A homemade workflow was applied to identify the unique SSR loci in Zunla-1 genome due to the high percentage (80.90%) of repetitive sequences in the pepper genome revealed by a previous study35. At the same time, for the purpose of convenient and efficient primer pair isolation, the compound SSRs were handled as a ‘unit’ in the subsequent identification process unless otherwise stated. The primer modelling software Primer3 (http://www-genome.wi.mit.edu/genome_software/other/primer3.html) accompanied by Perl scripts p3_in.pl and p3_out.pl (http://pgrc.ipk-gatersleben.de/misa/primer3.html) was used for the design of primers with SSR searching results as an input.

First, because the size of some SSR units was too large to obtain the ideal size (100–500 bp) of amplification products, they were filtered by 1) Mono-unit with repeats ≤ 10; 2) other types with unit size ≤60. Then, we constructed new sequence files by expanding 500 bp based on the Zunla-1 genome on both sides of the SSR (central SSR). This process greatly decreased the reference length in primer design process. The arguments used for primer design were as follow: 1) product size: 100–500 bp; 2) primer length: 18–25 bp with optimum: 20 bp; 3) annealing temperature: 57–62 °C; 4) number of returns: 2. Second, only primers with the central SSR as a target were reserved in the process. Finally, blast was used to align the forward primer and reverse primer to the Zunla-1 reference. Unique primer pairs were defined as cases in which both forward primers and reverse primers were uniquely aligned to the genome, or in which the e-value of primary alignment was 5 times larger than that of the secondary alignment.

Genotyping of pepper lines with a random set of selective unique SSR primers

To evaluate the utility of the above unique SSR primer pairs in Capsicum, a randomly selected set of 160 primer pairs was chosen to genotype the pepper lines with different sources. PCR amplification was conducted as follows: a final volume of 20 μL PCR mixture including 10 ng template DNA, 100 μM of each dNTP, 1.5 μM of each primer, 1 × reaction buffer (including Mg2+) and 1.0 unit of Taq DNA polymerase (Takara) was used for PCR reaction by an initial 3 min at 94 °C; 34 cycles of 45 s at 94 °C, 30 s at 55–58 °C and 30 s at 72 °C and a final 5 min at 72 °C. Then, the PCR products were electrophoresed on 6% polyacrylamide gels. A silver staining method was used to visualize bands in the gels.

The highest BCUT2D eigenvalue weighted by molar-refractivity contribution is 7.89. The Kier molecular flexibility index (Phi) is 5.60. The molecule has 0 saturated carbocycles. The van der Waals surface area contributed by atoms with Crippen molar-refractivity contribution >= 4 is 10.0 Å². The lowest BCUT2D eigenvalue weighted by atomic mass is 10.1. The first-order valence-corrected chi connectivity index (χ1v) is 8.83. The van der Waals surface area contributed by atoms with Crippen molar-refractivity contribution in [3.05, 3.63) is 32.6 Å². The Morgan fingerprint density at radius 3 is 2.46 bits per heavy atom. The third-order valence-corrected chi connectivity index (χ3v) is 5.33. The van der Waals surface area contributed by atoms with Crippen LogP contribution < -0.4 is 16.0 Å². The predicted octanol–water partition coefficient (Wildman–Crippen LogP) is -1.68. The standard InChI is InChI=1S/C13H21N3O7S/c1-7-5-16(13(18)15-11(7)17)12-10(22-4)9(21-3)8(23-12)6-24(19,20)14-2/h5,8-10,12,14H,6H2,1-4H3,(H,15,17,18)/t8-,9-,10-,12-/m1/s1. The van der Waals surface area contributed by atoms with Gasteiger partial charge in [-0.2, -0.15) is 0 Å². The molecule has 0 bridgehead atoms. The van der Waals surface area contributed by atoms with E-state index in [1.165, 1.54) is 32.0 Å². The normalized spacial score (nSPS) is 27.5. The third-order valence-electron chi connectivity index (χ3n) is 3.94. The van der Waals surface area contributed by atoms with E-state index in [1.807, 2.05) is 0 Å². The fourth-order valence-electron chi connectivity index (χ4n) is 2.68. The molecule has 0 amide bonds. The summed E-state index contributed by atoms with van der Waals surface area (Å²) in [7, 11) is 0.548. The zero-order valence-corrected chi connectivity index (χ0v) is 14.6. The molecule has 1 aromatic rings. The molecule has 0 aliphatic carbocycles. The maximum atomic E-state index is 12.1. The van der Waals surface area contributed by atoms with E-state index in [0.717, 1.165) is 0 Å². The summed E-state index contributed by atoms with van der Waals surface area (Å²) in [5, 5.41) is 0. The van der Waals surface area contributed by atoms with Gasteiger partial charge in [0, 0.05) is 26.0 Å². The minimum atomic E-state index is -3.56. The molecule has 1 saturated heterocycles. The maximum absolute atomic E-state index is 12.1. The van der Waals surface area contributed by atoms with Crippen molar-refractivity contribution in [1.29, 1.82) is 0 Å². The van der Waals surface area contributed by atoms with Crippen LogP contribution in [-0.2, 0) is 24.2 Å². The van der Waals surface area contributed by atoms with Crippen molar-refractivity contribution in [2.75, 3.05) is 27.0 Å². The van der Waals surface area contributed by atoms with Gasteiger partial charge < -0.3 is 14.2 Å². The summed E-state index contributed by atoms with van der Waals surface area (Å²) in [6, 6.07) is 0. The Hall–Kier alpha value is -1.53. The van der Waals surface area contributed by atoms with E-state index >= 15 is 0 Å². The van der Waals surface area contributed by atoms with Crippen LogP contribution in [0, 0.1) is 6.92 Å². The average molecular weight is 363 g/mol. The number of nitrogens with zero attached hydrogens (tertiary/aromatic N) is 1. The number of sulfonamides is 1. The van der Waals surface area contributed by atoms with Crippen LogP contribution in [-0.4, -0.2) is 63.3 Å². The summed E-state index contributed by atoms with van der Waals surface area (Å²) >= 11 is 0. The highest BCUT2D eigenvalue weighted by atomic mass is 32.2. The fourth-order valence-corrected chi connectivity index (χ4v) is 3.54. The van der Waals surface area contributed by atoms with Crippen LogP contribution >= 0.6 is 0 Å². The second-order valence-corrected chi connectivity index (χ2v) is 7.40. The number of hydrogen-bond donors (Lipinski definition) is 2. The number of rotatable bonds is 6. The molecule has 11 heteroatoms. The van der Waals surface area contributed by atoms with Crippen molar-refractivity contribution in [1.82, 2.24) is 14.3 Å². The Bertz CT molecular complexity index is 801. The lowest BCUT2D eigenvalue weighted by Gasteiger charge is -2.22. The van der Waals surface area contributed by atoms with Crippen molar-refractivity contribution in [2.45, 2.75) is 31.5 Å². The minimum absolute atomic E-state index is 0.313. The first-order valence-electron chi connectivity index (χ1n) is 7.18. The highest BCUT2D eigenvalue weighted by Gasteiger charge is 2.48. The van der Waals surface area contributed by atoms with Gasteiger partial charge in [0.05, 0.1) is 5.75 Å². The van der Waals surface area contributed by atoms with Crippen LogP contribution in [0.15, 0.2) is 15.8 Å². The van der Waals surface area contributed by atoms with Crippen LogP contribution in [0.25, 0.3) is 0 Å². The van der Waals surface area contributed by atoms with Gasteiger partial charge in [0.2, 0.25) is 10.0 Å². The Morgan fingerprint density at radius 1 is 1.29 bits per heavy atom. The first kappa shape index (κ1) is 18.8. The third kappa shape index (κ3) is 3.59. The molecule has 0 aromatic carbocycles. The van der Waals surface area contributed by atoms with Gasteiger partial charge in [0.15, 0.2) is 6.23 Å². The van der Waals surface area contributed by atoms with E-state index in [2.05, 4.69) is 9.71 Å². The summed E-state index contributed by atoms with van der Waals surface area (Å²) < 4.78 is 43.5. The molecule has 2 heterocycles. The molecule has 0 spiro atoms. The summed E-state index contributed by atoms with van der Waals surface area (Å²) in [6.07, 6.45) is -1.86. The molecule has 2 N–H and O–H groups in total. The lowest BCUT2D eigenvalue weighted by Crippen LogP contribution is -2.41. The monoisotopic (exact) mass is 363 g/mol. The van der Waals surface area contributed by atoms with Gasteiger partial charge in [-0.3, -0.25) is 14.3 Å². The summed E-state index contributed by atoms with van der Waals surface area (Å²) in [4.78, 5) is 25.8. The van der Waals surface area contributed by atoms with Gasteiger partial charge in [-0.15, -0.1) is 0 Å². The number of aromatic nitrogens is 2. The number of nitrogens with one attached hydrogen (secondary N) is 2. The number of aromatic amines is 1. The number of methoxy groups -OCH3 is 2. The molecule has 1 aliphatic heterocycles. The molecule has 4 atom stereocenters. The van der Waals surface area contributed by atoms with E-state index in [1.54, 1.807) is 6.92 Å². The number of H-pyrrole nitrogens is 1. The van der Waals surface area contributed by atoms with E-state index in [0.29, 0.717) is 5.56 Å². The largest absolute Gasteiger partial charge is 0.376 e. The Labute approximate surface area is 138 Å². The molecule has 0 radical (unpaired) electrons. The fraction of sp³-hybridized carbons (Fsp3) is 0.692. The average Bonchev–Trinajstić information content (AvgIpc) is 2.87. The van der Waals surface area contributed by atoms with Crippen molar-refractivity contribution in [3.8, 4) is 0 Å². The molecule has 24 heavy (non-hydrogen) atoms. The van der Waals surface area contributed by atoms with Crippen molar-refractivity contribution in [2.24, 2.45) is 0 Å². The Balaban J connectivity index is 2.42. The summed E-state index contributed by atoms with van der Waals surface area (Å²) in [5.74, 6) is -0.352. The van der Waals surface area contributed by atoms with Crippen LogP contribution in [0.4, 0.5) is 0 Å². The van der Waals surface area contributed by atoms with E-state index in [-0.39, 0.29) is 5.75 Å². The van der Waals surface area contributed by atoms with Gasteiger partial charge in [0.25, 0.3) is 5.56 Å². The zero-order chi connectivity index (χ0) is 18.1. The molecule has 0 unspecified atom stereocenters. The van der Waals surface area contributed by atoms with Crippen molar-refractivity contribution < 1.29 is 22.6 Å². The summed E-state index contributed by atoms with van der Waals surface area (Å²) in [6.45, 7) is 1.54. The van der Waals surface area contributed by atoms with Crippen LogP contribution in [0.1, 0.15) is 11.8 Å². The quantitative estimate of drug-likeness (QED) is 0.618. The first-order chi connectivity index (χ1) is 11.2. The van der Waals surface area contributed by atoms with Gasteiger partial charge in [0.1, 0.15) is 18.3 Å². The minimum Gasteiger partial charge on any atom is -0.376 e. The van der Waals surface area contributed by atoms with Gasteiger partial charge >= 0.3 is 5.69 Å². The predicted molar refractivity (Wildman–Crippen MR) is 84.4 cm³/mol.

Construction of a phylogenetic tree based on polymorphic SSR markers

Based on the genotypic data, the marker analysis software PowerMarker v3.2576 was used to calculate the allele number and polymorphism information content (PIC) value for each polymorphic marker. Then, a phylogenetic tree was constructed based on the Nei1983’s genetic distance by the unweighted pair group method with arithmetic averages (UPGMA). Finally, the dendrogram was viewed and plotted in MEGA 6.0 software77.

Additional Information

How to cite this article: Cheng, J. et al. A comprehensive characterization of simple sequence repeats in pepper genomes provides valuable resources for marker development in Capsicum. Sci. Rep. 6, 18919; doi: 10.1038/srep18919 (2016).


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This work was supported by the Guangdong Natural Science Foundation of China (S2011030001410, 2014A030313593), the National Natural Science Foundation of China (31372076), the National High Technology Research and Development Program (“863” Program) of China (2012AA100103), the Zunyi City Natural Science Foundation of China (No. 201201), the Guizhou Province and Zunyi City Science and Technology Cooperation Project of China (No. 201307) and the Zunyi County Technology Cooperation Project (SSX201407).

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J.C., Z.Z. and K.H. conceived and designed the experiments; J.C., B.L. and J.C. performed the experiments; J.C., Z.Z., C.Q., Z.W., D.L., T.-S. and X.L. analysed the data; J.C., R.F., R.-B., S.L. and K.H. wrote the manuscript. All authors reviewed the manuscript.

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Cheng, J., Zhao, Z., Li, B. et al. A comprehensive characterization of simple sequence repeats in pepper genomes provides valuable resources for marker development in Capsicum. Sci Rep 6, 18919 (2016) doi:10.1038/srep18919